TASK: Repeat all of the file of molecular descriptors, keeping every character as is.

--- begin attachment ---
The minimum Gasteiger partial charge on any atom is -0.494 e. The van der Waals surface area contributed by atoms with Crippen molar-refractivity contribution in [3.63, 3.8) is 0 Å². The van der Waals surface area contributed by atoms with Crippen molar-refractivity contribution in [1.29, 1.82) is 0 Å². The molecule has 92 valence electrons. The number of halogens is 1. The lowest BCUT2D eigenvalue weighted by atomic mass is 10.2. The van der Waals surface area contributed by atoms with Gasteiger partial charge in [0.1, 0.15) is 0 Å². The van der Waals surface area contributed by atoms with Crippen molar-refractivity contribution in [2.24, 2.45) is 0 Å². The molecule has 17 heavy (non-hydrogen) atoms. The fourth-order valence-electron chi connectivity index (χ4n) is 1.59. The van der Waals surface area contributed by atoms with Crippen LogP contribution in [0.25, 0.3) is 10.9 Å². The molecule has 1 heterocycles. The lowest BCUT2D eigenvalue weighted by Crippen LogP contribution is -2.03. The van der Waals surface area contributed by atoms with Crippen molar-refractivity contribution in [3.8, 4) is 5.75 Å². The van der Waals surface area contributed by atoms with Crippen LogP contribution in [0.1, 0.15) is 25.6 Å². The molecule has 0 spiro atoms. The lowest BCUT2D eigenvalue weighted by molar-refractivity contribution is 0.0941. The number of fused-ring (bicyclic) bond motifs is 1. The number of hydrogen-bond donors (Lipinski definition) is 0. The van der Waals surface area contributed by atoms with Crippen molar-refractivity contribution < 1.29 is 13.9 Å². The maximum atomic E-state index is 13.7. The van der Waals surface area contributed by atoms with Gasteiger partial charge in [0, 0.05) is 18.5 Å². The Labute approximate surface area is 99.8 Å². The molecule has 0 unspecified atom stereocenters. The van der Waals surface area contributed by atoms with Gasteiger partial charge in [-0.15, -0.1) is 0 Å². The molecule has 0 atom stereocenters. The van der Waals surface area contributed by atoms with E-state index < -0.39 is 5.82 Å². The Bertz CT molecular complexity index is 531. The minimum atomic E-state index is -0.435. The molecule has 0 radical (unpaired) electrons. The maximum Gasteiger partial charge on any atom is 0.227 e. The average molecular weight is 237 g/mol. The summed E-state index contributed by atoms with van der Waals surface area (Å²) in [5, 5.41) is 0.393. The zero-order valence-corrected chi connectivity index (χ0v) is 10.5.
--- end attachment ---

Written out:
The minimum Gasteiger partial charge on any atom is -0.494 e. The van der Waals surface area contributed by atoms with Crippen molar-refractivity contribution in [3.63, 3.8) is 0 Å². The van der Waals surface area contributed by atoms with Crippen molar-refractivity contribution in [1.29, 1.82) is 0 Å². The molecule has 92 valence electrons. The number of halogens is 1. The lowest BCUT2D eigenvalue weighted by atomic mass is 10.2. The van der Waals surface area contributed by atoms with Gasteiger partial charge in [0.1, 0.15) is 0 Å². The van der Waals surface area contributed by atoms with Crippen molar-refractivity contribution in [2.24, 2.45) is 0 Å². The molecule has 17 heavy (non-hydrogen) atoms. The fourth-order valence-electron chi connectivity index (χ4n) is 1.59. The van der Waals surface area contributed by atoms with Crippen LogP contribution in [0.25, 0.3) is 10.9 Å². The molecule has 1 heterocycles. The lowest BCUT2D eigenvalue weighted by Crippen LogP contribution is -2.03. The van der Waals surface area contributed by atoms with Crippen molar-refractivity contribution in [3.8, 4) is 5.75 Å². The van der Waals surface area contributed by atoms with Crippen LogP contribution in [0.1, 0.15) is 25.6 Å². The molecule has 0 spiro atoms. The lowest BCUT2D eigenvalue weighted by molar-refractivity contribution is 0.0941. The number of fused-ring (bicyclic) bond motifs is 1. The number of hydrogen-bond donors (Lipinski definition) is 0. The van der Waals surface area contributed by atoms with Crippen molar-refractivity contribution < 1.29 is 13.9 Å². The maximum atomic E-state index is 13.7. The van der Waals surface area contributed by atoms with Gasteiger partial charge in [0, 0.05) is 18.5 Å². The Labute approximate surface area is 99.8 Å². The molecule has 0 unspecified atom stereocenters. The van der Waals surface area contributed by atoms with Gasteiger partial charge in [-0.15, -0.1) is 0 Å². The molecule has 0 atom stereocenters. The van der Waals surface area contributed by atoms with E-state index < -0.39 is 5.82 Å². The Bertz CT molecular complexity index is 531. The minimum atomic E-state index is -0.435. The molecule has 0 radical (unpaired) electrons. The maximum Gasteiger partial charge on any atom is 0.227 e. The average molecular weight is 237 g/mol. The summed E-state index contributed by atoms with van der Waals surface area (Å²) in [5, 5.41) is 0.393. The zero-order valence-corrected chi connectivity index (χ0v) is 10.5.